By Jason Kohn, Contributing Columnist
Modern medicine has brought some amazing technological advances. But at the end of the day, the most powerful medical tool remains the old-fashioned one: expert clinicians with the knowledge to evaluate, monitor and care for patients.
The problem: how do you get medical expertise to all of the places it’s needed? One growing answer: Telemedicine.
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Tags: broadband, emergency, healthcare, hospitals, robotics, telemedicine, video
By Tine Christensen, Director of US Service Provider Practice, Cisco Internet Business Solutions Group (IBSG)
America’s healthcare system has been laid low with a scourge of acute symptoms. Spiraling costs, an epidemic of chronic diseases, and a spike in the senior demographic are all driving a mounting crisis. Throw in a gridlocked U.S. Congress and an unresolved regulatory climate, and a “miracle” cure seems a remote dream.
Lately, however, a healing light has been shining from a surprising source: service providers.
Tags: Cisco, collaboration, follow-up care, health care, healthcare, hospitals, IBSG, insurers, interactions, managed services, medical devices, network, partnerships, patient, preventive care, service providers, technology
To ensure its facilities stay on the cutting edge of healthcare and technology, the federal government plans to purchase 100,000 tablet computing devices for its Veterans Affairs (VA) hospitals, according to Nextgov.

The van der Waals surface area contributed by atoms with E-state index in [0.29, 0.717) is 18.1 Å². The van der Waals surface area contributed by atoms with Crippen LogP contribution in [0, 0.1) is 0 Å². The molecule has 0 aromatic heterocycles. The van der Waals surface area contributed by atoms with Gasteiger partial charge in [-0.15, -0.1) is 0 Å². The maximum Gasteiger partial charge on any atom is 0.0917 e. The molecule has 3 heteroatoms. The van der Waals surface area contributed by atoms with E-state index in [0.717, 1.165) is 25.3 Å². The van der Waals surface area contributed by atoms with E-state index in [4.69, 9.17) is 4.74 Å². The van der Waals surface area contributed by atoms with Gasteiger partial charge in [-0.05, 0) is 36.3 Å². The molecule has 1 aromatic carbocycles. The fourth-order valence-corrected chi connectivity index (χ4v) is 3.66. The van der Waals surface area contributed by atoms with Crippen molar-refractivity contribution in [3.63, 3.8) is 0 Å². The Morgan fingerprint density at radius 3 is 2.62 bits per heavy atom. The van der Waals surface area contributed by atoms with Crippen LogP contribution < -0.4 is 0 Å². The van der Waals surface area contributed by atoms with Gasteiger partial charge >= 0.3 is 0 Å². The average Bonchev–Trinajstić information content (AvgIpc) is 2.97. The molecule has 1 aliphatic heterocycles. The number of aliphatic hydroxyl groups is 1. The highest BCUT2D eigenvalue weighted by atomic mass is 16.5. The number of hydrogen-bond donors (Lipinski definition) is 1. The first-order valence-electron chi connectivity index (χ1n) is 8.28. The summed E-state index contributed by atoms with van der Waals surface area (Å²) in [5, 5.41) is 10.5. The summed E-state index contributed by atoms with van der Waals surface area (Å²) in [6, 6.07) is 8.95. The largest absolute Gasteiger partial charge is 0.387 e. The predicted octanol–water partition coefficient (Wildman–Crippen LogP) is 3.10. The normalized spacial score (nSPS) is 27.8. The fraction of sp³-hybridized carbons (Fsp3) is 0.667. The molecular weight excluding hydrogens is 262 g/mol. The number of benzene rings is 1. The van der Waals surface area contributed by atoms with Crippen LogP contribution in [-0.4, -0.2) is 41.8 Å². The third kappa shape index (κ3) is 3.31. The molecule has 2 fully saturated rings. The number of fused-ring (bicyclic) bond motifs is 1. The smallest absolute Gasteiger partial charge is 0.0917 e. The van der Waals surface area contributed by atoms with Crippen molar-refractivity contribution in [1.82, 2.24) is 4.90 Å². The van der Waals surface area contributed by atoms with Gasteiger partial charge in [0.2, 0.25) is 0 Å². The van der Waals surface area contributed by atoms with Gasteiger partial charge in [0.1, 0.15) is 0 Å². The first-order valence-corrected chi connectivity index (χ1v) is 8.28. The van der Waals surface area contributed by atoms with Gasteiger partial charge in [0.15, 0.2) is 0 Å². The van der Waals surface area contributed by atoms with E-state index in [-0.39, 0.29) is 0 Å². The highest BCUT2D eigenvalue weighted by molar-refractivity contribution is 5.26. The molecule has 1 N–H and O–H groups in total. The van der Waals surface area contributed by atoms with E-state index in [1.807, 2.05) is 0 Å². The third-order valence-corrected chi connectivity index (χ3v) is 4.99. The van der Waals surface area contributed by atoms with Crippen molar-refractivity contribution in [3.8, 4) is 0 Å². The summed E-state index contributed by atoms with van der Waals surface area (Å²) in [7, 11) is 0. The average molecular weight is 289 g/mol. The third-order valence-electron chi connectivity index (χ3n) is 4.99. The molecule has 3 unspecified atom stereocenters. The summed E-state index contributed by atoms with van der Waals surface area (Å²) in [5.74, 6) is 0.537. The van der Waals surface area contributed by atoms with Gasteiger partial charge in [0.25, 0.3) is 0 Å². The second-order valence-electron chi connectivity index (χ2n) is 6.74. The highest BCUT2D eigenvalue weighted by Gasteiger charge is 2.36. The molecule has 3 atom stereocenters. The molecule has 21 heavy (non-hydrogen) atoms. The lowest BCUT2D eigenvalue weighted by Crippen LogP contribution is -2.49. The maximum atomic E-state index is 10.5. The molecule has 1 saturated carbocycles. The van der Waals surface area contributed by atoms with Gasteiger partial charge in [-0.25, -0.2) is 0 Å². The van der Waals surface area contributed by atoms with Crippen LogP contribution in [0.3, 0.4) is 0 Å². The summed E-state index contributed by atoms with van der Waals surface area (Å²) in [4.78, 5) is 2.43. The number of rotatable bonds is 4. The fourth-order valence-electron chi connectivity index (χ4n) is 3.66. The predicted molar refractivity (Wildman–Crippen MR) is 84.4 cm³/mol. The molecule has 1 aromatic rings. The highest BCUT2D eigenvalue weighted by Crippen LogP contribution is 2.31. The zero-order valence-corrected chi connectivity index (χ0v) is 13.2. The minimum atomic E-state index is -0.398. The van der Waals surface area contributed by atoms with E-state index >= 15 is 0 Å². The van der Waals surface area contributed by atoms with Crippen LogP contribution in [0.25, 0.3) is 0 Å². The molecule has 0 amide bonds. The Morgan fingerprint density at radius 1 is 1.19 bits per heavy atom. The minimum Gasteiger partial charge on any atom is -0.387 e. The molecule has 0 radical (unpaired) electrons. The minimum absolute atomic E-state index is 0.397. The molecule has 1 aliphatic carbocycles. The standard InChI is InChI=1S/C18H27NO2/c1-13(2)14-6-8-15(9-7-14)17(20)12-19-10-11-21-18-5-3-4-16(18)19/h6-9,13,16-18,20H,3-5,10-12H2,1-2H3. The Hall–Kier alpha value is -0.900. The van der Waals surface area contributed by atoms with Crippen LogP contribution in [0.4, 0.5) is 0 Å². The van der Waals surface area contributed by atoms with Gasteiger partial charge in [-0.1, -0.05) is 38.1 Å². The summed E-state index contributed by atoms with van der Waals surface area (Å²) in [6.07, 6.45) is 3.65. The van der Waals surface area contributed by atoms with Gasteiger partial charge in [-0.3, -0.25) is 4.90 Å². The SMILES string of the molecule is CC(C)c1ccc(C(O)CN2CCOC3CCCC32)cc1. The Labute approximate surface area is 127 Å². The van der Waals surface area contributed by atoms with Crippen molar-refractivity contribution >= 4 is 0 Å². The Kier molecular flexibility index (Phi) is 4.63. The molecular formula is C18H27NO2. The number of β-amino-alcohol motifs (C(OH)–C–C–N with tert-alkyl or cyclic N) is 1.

It’s a move that makes a lot of sense, as Fierce Mobile Healthcare notes in a recent story. Tablets represent the most current technology available, and their presence in a hospital lures medical students to fight for positions, as they perceive the technology as top-of-the-line, according to the article. The devices save hospitals money by preserving funds that would otherwise go towards more expensive PCs or laptops, and they save physicians time by streamlining documentation and administrative procedures, the article said.
There’s one more crucial thing a tablet brings with it to the hospital: telepresence. With telepresence at their fingertips, doctors can remotely follow-up on their patients, yet still see their patients “in person.” They can provide care to chronically ill patients living far from the hospital, review x-rays clearly and precisely, and access continuing education resources.
We’ve had the fortune of seeing the tablet in action at a healthcare facility. Palomar Pomerado Health in Southern California uses Cisco’s Cius tablet to enable physicians to access full patient histories anytime, anywhere. This access speeds the reporting of test results and the delivery of prescriptions and medications. Doctors also use the Cius to support Cisco TelePresence.
While there are security and other mobile device management issues to consider, both Apple- and Android- based applications are beginning to take these barriers into account and fine-tune security on their devices, according to Nextgov. The Cius, for example, built from the ground up with security in mind, has security functions in place at all levels, from the hardware to the network access and from enterprise access to mobile security.
With anytime access to telepresence, patient records, administrative tools, and more, the VA stands to greatly enhance its patient care as it evolves its technology to the tablet. Knowing confidential information remains secure with tablet technology, could your agency or office benefit from having telepresence and expanded network access on the go?
Tags: Cius, healthcare, hospitals, Tablets, TelePresence, VA, Veterans Affairs